What to do when your ex has a different parentig style

Alan Yellin, PhD Psychologist & Marriage and Family Therapist, shares advice for divorced parents with different parenting styles on how to best co-exist in co-parenting
Co-Parenting Tips | When Your Ex Has A Different Parenting Style
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What to do when your ex has a different parentig style

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Rules are almost always different in both houses. There´s two types of parenting post divorce. There is cooperative parenting where the parents sit down together and decide on bedtime and whether or not there should be soft drinks in the house and whether or not the kids can watch PG movies, etc. That´s cooperative parenting. And then there is also parallel parenting where essentially the parents do and have rules that are different in both houses. It´s interesting. The studies don´t indicate that parallel parenting is detrimental for the children unless one parent criticizes the parenting of the other. So clearly children can learn the rules for soccer are different than the rules of baseball. The rules at dad´s house are different than the rules at mom´s house. Children learn that and they can become resilient around that. We ask parents don´t criticize the other parent´s rules. There can often be more than one way to raise a family and unless the parent is doing something truly detrimental, you can explain to the child that´s the rule at mommy´s house or that´s the rule at daddy´s house. The rule here is different.
ALL PARENTS, Divorce, Co-Parenting

Alan Yellin, PhD Psychologist & Marriage and Family Therapist, shares advice for divorced parents with different parenting styles on how to best co-exist in co-parenting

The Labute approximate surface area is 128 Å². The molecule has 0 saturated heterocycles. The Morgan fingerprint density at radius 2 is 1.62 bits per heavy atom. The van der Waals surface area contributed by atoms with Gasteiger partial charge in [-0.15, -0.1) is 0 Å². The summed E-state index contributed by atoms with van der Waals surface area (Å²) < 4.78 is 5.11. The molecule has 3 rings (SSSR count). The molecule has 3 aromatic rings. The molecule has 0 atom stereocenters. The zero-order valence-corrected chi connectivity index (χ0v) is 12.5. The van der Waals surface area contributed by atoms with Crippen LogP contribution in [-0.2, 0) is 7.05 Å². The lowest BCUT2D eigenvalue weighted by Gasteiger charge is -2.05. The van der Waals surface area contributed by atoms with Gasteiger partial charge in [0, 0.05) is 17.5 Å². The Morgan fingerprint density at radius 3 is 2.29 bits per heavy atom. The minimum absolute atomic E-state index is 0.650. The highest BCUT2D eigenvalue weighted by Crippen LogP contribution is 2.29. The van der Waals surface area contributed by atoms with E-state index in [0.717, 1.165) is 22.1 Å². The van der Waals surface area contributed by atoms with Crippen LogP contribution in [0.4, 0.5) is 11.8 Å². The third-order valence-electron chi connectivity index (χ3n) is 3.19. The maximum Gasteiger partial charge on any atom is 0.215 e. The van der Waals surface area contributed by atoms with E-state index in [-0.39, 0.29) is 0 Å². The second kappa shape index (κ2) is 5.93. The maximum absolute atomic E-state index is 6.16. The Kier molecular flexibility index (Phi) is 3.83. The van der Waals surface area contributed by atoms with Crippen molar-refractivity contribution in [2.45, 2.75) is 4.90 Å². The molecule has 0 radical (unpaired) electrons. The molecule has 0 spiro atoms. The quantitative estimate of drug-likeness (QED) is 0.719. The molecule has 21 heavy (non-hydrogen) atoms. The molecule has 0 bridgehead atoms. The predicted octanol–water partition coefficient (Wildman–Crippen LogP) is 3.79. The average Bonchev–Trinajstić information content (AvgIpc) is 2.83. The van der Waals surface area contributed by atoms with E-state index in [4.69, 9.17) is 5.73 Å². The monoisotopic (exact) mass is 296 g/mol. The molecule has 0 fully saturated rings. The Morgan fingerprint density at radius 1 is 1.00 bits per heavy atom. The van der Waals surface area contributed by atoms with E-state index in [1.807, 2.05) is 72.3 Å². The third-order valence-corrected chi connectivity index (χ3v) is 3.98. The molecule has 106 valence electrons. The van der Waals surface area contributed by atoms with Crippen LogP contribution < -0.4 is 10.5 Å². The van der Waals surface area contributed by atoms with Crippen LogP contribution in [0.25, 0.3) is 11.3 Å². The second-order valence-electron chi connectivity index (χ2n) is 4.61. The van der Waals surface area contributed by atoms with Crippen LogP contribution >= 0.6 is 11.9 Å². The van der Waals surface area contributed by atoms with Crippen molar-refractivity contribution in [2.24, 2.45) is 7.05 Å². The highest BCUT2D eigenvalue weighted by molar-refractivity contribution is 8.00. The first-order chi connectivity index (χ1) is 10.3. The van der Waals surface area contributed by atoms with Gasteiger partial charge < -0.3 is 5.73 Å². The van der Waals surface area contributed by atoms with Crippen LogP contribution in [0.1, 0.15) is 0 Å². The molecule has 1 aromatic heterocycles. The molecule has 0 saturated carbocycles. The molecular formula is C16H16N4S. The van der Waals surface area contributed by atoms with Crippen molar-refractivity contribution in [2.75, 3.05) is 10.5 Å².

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Alan Yellin, PhD

Psychologist

Dr. Alan Yellin is a licensed psychologist as well as licensed marriage and family therapist.  He has been in practice for over 30 years working with children, adolescents and adults. Dr. Yellin did his post-doctoral fellowship at Children’s Hospital in Los Angeles. In his practice, he sees children with learning problems, anxiety, obsessive-compulsive disorder, fears and social skills issues. Additionally, he has a sub-specialty in working with children from divorced families as well as helping parents deal more effectively with their divorce. Dr. Yellin’s practice also includes working with adolescents and adults with depression, anxiety, obsessive-compulsive issues as well as issues around life passages. Dr. Yellin believes that therapy works best when the client and therapist have a collaborative relationship as they explore thoughts and feelings and work towards solutions, and uses a combination of scientific data along with humor to help people achieve change. He is in a long-term happy marriage and has two grown children.

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